Today, Aviation Safety legislation passed by the European Union became law. This will come into force in the event of a No Deal Brexit, and forms part of the contingency measures announced by the European Union to provide for passenger safety and business continuity after Brexit.
Effects of the legislation
- EASA Type Certificates, DOAs, ETOs & ETSOs will be recognised by EASA for 9 months after Brexit. This will provide time for UK companies to apply to the CAA for design organisation approvals, as the CAA resumes its ICAO legal obligations as state of design. We understand this process will allow for minor changes and modifications.
- Approvals by companies – on work completed prior to Brexit – will remain valid in the EU. So parts which have been already issued under an EASA Form 1 will continue to be allowed onto the market and on aircraft in the EU with no time limit. (This does not apply to all approvals, such as Repairs, Mods, STCs, TC and eTSOs.)
UK aviation safety regulation
In addition, last week the UK Aviation Safety Statutory Instrument was finally approved by both the Commons and Lords and published as law. This transfers all existing EU aviation safety regulations and legislation into UK law from the day that we leave the EU. This ensures companies are still operating under the same legal framework as they currently do.
As well as the Safety SI, the Civil Aviation (Amendment) Statutory Instrument makes a number of other minor changes to aviation regulation. This is under a negative procedure, so does not require Parliament to vote on it before becoming law, and it has therefore come into force.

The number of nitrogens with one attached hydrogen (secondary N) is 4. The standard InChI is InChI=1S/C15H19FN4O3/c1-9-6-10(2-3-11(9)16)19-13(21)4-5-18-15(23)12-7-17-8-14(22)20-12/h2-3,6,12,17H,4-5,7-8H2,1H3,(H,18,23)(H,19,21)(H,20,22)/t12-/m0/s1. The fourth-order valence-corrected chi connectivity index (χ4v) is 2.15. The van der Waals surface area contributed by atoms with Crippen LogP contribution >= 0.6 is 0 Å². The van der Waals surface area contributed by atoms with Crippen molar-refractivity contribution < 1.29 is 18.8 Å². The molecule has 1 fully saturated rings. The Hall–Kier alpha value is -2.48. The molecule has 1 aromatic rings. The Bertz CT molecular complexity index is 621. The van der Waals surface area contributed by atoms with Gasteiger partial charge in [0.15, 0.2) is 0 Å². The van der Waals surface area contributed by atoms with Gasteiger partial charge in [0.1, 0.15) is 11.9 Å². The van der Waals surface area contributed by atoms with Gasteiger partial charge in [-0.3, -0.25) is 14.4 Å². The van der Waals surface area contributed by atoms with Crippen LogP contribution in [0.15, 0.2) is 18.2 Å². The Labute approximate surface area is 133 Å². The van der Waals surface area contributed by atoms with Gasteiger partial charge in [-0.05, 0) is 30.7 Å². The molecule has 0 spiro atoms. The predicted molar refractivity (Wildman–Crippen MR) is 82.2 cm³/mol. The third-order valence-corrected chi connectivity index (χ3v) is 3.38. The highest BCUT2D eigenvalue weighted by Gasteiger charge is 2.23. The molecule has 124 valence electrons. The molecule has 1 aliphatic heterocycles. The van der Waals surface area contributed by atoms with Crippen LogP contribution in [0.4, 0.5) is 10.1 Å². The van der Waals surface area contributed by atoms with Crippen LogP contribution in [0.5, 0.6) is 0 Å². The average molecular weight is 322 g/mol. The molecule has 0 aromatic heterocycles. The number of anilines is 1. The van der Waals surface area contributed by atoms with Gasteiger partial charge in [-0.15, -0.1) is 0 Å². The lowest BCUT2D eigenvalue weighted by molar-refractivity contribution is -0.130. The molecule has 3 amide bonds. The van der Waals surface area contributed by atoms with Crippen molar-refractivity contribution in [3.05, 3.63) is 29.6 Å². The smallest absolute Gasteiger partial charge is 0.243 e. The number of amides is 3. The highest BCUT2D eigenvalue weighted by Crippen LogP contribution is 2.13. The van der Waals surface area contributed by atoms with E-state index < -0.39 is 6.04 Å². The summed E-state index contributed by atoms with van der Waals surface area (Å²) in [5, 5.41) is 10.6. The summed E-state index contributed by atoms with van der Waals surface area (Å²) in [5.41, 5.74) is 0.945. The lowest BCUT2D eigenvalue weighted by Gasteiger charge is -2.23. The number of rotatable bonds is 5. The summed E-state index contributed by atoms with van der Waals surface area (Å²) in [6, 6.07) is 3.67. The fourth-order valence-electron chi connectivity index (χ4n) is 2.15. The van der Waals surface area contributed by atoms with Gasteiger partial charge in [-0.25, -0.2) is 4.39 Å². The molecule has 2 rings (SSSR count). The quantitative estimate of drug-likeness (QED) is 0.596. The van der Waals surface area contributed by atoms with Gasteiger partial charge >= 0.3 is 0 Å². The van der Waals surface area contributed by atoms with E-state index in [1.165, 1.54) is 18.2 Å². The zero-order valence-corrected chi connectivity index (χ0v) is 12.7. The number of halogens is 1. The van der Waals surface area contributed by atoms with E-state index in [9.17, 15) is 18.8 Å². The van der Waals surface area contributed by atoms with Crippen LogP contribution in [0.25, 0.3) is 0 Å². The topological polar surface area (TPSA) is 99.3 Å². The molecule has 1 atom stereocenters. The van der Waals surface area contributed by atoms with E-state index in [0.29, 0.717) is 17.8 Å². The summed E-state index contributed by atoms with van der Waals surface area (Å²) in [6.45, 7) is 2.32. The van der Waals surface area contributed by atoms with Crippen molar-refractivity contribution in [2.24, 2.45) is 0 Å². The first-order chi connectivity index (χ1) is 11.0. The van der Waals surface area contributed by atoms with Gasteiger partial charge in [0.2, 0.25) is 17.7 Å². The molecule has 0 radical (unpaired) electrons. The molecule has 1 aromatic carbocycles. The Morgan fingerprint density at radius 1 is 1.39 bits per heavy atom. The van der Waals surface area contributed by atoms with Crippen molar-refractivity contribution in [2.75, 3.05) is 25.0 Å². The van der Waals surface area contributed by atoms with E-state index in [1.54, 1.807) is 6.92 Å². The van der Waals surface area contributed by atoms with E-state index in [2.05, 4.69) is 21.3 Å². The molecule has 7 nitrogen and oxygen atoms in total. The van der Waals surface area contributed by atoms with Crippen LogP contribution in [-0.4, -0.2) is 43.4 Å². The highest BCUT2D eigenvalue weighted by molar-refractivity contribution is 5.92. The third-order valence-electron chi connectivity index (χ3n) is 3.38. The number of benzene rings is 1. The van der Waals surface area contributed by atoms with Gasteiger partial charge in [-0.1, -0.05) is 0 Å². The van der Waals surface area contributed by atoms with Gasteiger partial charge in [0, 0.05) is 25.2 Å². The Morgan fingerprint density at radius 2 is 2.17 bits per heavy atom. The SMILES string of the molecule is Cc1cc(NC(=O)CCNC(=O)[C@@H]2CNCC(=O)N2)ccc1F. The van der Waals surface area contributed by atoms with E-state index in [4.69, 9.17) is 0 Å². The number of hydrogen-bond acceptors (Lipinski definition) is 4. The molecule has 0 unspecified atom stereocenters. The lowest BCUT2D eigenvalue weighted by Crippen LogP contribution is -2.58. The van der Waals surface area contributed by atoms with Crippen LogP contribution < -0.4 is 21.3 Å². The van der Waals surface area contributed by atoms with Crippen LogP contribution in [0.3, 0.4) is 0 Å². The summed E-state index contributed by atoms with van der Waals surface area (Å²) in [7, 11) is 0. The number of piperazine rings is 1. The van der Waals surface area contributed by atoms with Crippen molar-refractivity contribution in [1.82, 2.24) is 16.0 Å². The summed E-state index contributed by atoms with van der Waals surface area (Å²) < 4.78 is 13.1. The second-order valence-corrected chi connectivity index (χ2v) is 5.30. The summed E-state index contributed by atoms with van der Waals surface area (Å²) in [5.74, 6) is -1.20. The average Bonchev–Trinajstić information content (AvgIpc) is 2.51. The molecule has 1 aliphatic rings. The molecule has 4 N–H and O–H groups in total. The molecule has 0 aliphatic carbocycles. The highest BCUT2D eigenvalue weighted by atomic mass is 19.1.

As part of its resumption of ICAO legal responsibilities, the CAA has also opened a procedure for UK companies to apply for design organisation approvals (Part 21 Subpart J approvals) before we leave the EU. Companies which require these approvals and have not applied are advised to do so.
The CAA has been agreeing Bilateral Aviation Safety Agreements with the US, Canada and Brazil, to replace those agreements which the EU has negotiated with those countries. These have been agreed and are being made public by the CAA for industry to study and understand once they have been finalised.
EASA third country applications
Application to EASA for third country aerospace approvals remains open. This is a desk procedure completed at a special one-off cost, rather than the full cost and approval process which is normally undertaken by EASA for third country approvals. This special UK case is expected to cease once the UK leaves the EU, so members who have not placed applications as a precautionary measure are recommended to apply now. These will only be required in the event of a No Deal Brexit.
Extension of Article 50
Finally, as Article 50 has been extended, the Commission has extended the periods when their No Deal planning will become active to 12 April and 22 May, the two potential dates for the UK to leave the EU. As a result of this extension, certificates under the third country application process will be sent to companies on 13 April rather than 30 March.